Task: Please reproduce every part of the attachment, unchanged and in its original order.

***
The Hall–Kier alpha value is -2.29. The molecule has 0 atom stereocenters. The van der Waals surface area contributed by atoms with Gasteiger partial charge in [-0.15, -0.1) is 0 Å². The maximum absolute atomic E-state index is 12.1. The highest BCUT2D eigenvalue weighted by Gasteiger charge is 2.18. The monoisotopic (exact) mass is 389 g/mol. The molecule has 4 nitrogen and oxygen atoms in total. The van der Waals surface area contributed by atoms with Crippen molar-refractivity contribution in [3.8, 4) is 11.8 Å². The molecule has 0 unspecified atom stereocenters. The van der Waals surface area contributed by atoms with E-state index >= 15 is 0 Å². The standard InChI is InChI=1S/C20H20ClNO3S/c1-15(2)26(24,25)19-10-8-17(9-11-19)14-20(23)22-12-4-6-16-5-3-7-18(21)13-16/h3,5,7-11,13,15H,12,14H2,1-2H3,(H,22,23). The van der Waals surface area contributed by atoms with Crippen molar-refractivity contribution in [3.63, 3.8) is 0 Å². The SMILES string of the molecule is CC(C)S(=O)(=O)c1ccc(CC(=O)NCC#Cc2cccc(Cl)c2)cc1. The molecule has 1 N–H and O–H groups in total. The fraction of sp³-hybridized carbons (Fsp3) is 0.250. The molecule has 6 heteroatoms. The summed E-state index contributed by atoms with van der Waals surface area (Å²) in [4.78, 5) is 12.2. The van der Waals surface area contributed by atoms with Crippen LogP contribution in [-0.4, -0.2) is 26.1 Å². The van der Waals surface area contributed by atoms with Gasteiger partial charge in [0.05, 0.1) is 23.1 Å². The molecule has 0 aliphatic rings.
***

The Hall–Kier alpha value is -2.29. The molecule has 0 atom stereocenters. The van der Waals surface area contributed by atoms with Gasteiger partial charge in [-0.15, -0.1) is 0 Å². The maximum absolute atomic E-state index is 12.1. The highest BCUT2D eigenvalue weighted by Gasteiger charge is 2.18. The monoisotopic (exact) mass is 389 g/mol. The molecule has 4 nitrogen and oxygen atoms in total. The van der Waals surface area contributed by atoms with Crippen molar-refractivity contribution in [3.8, 4) is 11.8 Å². The molecule has 0 unspecified atom stereocenters. The van der Waals surface area contributed by atoms with E-state index >= 15 is 0 Å². The standard InChI is InChI=1S/C20H20ClNO3S/c1-15(2)26(24,25)19-10-8-17(9-11-19)14-20(23)22-12-4-6-16-5-3-7-18(21)13-16/h3,5,7-11,13,15H,12,14H2,1-2H3,(H,22,23). The van der Waals surface area contributed by atoms with Crippen molar-refractivity contribution in [3.63, 3.8) is 0 Å². The SMILES string of the molecule is CC(C)S(=O)(=O)c1ccc(CC(=O)NCC#Cc2cccc(Cl)c2)cc1. The molecule has 1 N–H and O–H groups in total. The fraction of sp³-hybridized carbons (Fsp3) is 0.250. The molecule has 6 heteroatoms. The summed E-state index contributed by atoms with van der Waals surface area (Å²) in [4.78, 5) is 12.2. The van der Waals surface area contributed by atoms with Crippen LogP contribution in [-0.4, -0.2) is 26.1 Å². The van der Waals surface area contributed by atoms with Gasteiger partial charge in [0.05, 0.1) is 23.1 Å². The molecule has 0 aliphatic rings.